Unsecured Debt versus Secured Debt
What are the Differences Between the Two? –
There are two main types of credit: secured and unsecured. Knowing the difference between the two can help you prioritize your debt payments. It is not uncommon for people to ask about the difference between the two and how they may affect your credit score. We’ll take a closer look at both of them and explain the differences.
Secured Debt –
Secured debt is debt that is backed by some type of collateral such as an asset or revenue from the borrower. You typically encounter secured debt when you purchase a large ticket item such as a house or a vehicle. Mortgages and car loans are two examples of secured debts. If you fail to pay back the loan as agreed, the lender can foreclose on the home or repossess the vehicle for non-payment. Because there are assets the lender can use those assets to recoup their loss in the event of a loan default, interest rates are generally lower on secured loans.
Unsecured Debt –
Unsecured debt is debt that is not guaranteed or “backed” by any type of collateral. Essentially this means that if you default on an unsecured debt there is nothing that the creditor can take back to recover their costs for non-payment of the loan. Interest rates tend to be higher on unsecured debt because there is no collateral for the creditor to seize if you default. Credit cards fall into the category of unsecured debt. A credit card company cannot seize any of your possessions if you do not pay off the balance. Creditors attempting to collect on a delinquent unsecured debt typically turn the account over to a collection agency.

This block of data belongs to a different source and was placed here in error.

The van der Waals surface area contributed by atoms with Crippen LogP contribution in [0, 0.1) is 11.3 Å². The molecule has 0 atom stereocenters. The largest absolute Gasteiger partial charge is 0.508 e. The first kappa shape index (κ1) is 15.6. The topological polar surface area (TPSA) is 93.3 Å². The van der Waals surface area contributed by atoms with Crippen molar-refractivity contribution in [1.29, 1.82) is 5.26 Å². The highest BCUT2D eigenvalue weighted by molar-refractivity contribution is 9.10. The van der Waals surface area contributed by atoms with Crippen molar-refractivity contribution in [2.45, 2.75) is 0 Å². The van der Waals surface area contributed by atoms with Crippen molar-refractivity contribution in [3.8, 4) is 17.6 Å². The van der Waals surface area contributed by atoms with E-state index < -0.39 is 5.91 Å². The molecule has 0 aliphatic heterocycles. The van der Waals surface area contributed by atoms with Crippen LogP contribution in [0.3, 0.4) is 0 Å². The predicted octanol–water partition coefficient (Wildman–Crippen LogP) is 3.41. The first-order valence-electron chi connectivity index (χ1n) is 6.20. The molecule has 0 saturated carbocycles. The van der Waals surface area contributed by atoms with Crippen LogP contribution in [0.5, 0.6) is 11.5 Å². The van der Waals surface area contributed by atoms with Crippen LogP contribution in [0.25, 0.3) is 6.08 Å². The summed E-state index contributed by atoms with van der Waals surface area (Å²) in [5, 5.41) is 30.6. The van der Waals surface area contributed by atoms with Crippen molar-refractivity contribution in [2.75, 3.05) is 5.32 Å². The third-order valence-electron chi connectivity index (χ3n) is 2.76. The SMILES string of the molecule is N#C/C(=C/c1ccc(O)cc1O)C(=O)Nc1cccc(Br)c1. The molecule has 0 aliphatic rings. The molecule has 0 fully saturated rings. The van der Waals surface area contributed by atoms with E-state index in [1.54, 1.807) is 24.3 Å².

How Secured and Unsecured Debt Affect You? –
Both types of debt will show up on your credit report. A small portion of your credit score (about 10%) is based on the types of debt you carry and whether or not you have a “healthy” mix of credit types. The score takes into account if you have a mix of revolving credit (credit cards) and installment loans (mortgage).
Revolving credit is often the types of loans issued with unsecured debt. Your payment amount can vary, or revolve, based on your account balance and interest rate. Installment loans are typically issued with secured debt. For example, if you take out a vehicle loan, you are given a set schedule of payments. Your payment and interest rate generally remain the same each month until the loan is paid in full.
AdvantageCCS Can Help You Manage Your Debt –
With all types of credit, there are often steep penalties for not paying as agreed. If you’re having trouble managing your unsecured or secured debt, you should contact Advantage Credit Counseling Service and talk with a certified credit counselor. It is possible to get your debt under control, and the sooner you start, the sooner you can get on the path towards financial freedom!
You can also start a free credit counseling session right now!